TSB fails to meet Government gender balance target

TSB online problems

TSB has pushed back its target for about half of its senior jobs to be held by women by up to five years.

The bank had originally pledged to meet the target by next year, but it now says it should do so before 2025.

In fact, TSB has moved further from its target as it had 41% of women in senior roles in 2017, but only 38% this year.

The bank has, however, beaten the government’s target for 33% of boards to be made up of women “with a board that is 36% female”.

“TSB takes gender diversity very seriously,” a spokesperson told the BBC.

“We set an initial stretching target for between 45 to 55% of our senior roles to be held by women by 2020.

“We’re currently at 38% and although we are making progress, we have revised our target.”

The bank said it was now tracking “interim targets” which it hoped to meet before 2025.Tackling the gender balance was a challenge across the banking industry, but TSB was being transparent about changing its targets, the spokesperson added.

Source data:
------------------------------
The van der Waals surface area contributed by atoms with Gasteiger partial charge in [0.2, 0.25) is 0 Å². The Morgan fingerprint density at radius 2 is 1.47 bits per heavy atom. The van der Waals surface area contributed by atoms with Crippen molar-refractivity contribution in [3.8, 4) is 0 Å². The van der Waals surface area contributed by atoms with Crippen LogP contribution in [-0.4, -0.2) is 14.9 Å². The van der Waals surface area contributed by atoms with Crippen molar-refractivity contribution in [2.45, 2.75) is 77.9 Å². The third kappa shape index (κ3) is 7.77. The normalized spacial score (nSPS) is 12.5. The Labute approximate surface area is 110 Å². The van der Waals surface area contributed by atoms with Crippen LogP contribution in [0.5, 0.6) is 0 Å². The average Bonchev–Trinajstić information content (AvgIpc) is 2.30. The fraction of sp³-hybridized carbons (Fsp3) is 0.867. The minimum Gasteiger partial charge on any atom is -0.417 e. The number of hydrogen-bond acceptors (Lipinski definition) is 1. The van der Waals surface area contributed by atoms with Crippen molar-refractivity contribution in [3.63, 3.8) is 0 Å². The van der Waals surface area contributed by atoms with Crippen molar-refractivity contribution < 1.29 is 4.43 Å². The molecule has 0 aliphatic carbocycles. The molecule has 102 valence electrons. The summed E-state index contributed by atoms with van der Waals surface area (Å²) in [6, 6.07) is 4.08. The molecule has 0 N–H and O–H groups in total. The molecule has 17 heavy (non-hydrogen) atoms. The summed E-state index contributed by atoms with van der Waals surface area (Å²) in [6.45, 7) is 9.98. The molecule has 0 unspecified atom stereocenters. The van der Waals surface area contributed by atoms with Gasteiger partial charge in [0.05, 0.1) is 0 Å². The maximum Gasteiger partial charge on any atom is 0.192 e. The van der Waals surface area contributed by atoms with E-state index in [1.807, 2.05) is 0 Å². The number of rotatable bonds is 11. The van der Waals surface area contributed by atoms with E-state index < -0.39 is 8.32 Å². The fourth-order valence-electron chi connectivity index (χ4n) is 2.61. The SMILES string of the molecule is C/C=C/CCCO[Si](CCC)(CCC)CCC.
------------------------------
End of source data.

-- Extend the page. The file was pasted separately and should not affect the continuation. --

Earlier this year, TSB launched its Aspiring Women network to “improve the talent pipeline” to address what it says is a lack of female talent in banking.

It is also introducing inclusion training for managers, to remove unconscious bias and other related issues.

Cost-cutting measures

Companies have come under increasing pressure to close the persistent pay gap between men and women, which in part reflects the concentration of women in lower paid positions. The TUC says the reasons behind the lack of upward mobility for women include childcare duties and preconceptions about their roles.

TSB has had a difficult year and last week revealed which 82 branches it plans to close in 2020 as part of cost-cutting measures.

The closures are part of a plan by new chief executive Debbie Crosbie to save £100m by 2022. The bank said that 370 positions would be affected.

In November, an independent report into IT failures at TSB that left 1.9 million customers unable to bank online in April 2018, blamed the bank and its IT provider Sabis.